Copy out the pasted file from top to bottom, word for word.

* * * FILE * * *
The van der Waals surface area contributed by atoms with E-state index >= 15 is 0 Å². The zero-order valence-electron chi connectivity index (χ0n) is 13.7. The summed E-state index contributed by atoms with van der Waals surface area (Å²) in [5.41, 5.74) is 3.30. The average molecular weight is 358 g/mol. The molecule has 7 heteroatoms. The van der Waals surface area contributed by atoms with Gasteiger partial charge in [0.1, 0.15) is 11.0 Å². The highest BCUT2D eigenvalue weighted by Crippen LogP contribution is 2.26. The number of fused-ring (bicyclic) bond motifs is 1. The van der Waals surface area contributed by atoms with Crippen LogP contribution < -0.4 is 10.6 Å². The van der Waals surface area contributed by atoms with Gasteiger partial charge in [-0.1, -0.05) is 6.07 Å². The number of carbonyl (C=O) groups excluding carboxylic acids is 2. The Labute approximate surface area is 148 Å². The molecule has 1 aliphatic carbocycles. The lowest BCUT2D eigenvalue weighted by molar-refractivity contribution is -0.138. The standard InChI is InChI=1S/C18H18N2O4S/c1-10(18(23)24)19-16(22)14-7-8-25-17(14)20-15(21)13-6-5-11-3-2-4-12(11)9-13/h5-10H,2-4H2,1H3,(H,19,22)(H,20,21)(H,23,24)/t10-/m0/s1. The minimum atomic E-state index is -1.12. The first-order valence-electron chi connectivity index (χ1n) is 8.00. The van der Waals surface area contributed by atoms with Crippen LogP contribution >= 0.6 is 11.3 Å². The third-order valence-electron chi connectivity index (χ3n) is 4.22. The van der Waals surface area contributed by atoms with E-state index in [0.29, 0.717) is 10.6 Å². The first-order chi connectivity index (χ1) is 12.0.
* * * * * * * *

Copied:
The van der Waals surface area contributed by atoms with E-state index >= 15 is 0 Å². The zero-order valence-electron chi connectivity index (χ0n) is 13.7. The summed E-state index contributed by atoms with van der Waals surface area (Å²) in [5.41, 5.74) is 3.30. The average molecular weight is 358 g/mol. The molecule has 7 heteroatoms. The van der Waals surface area contributed by atoms with Gasteiger partial charge in [0.1, 0.15) is 11.0 Å². The highest BCUT2D eigenvalue weighted by Crippen LogP contribution is 2.26. The number of fused-ring (bicyclic) bond motifs is 1. The van der Waals surface area contributed by atoms with Crippen LogP contribution < -0.4 is 10.6 Å². The van der Waals surface area contributed by atoms with Gasteiger partial charge in [-0.1, -0.05) is 6.07 Å². The number of carbonyl (C=O) groups excluding carboxylic acids is 2. The Labute approximate surface area is 148 Å². The molecule has 1 aliphatic carbocycles. The lowest BCUT2D eigenvalue weighted by molar-refractivity contribution is -0.138. The standard InChI is InChI=1S/C18H18N2O4S/c1-10(18(23)24)19-16(22)14-7-8-25-17(14)20-15(21)13-6-5-11-3-2-4-12(11)9-13/h5-10H,2-4H2,1H3,(H,19,22)(H,20,21)(H,23,24)/t10-/m0/s1. The minimum atomic E-state index is -1.12. The first-order valence-electron chi connectivity index (χ1n) is 8.00. The van der Waals surface area contributed by atoms with Crippen LogP contribution >= 0.6 is 11.3 Å². The third-order valence-electron chi connectivity index (χ3n) is 4.22. The van der Waals surface area contributed by atoms with E-state index in [0.29, 0.717) is 10.6 Å². The first-order chi connectivity index (χ1) is 12.0.